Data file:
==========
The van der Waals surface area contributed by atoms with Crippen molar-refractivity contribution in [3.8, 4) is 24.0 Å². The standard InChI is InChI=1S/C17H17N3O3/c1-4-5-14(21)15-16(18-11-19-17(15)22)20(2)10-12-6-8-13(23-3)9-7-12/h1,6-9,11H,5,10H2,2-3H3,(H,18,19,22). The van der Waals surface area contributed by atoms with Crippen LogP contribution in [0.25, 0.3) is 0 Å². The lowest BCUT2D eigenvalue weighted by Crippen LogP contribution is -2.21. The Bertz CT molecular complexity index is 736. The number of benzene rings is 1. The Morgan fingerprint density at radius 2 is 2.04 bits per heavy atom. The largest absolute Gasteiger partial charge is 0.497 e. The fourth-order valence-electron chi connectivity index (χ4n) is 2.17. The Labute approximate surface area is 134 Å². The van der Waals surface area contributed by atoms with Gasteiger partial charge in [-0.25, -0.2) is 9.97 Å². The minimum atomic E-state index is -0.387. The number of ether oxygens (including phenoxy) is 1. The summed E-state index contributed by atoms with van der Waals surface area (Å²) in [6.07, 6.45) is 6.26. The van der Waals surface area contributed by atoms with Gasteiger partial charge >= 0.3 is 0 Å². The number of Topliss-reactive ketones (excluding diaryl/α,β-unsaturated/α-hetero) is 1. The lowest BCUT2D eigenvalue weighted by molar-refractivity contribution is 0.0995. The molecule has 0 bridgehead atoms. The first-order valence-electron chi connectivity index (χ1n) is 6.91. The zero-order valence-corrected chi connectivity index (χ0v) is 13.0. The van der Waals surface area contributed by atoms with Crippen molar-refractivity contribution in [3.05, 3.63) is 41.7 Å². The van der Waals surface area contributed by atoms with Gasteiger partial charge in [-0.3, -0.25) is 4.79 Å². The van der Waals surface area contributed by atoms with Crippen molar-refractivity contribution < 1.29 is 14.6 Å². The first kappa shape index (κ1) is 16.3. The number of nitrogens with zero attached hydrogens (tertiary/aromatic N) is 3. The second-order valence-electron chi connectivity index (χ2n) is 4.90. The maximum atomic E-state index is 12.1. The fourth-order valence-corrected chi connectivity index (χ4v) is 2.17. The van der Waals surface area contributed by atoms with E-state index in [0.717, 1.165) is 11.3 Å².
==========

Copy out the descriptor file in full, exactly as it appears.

The van der Waals surface area contributed by atoms with Crippen molar-refractivity contribution in [3.8, 4) is 24.0 Å². The standard InChI is InChI=1S/C17H17N3O3/c1-4-5-14(21)15-16(18-11-19-17(15)22)20(2)10-12-6-8-13(23-3)9-7-12/h1,6-9,11H,5,10H2,2-3H3,(H,18,19,22). The van der Waals surface area contributed by atoms with Crippen LogP contribution in [0.25, 0.3) is 0 Å². The lowest BCUT2D eigenvalue weighted by Crippen LogP contribution is -2.21. The Bertz CT molecular complexity index is 736. The number of benzene rings is 1. The Morgan fingerprint density at radius 2 is 2.04 bits per heavy atom. The largest absolute Gasteiger partial charge is 0.497 e. The fourth-order valence-electron chi connectivity index (χ4n) is 2.17. The Labute approximate surface area is 134 Å². The van der Waals surface area contributed by atoms with Gasteiger partial charge in [-0.25, -0.2) is 9.97 Å². The minimum atomic E-state index is -0.387. The number of ether oxygens (including phenoxy) is 1. The summed E-state index contributed by atoms with van der Waals surface area (Å²) in [6.07, 6.45) is 6.26. The van der Waals surface area contributed by atoms with Gasteiger partial charge >= 0.3 is 0 Å². The number of Topliss-reactive ketones (excluding diaryl/α,β-unsaturated/α-hetero) is 1. The lowest BCUT2D eigenvalue weighted by molar-refractivity contribution is 0.0995. The molecule has 0 bridgehead atoms. The first-order valence-electron chi connectivity index (χ1n) is 6.91. The zero-order valence-corrected chi connectivity index (χ0v) is 13.0. The van der Waals surface area contributed by atoms with Crippen molar-refractivity contribution in [3.05, 3.63) is 41.7 Å². The van der Waals surface area contributed by atoms with Gasteiger partial charge in [-0.3, -0.25) is 4.79 Å². The van der Waals surface area contributed by atoms with Crippen molar-refractivity contribution < 1.29 is 14.6 Å². The first kappa shape index (κ1) is 16.3. The number of nitrogens with zero attached hydrogens (tertiary/aromatic N) is 3. The second-order valence-electron chi connectivity index (χ2n) is 4.90. The maximum atomic E-state index is 12.1. The fourth-order valence-corrected chi connectivity index (χ4v) is 2.17. The van der Waals surface area contributed by atoms with E-state index in [0.717, 1.165) is 11.3 Å².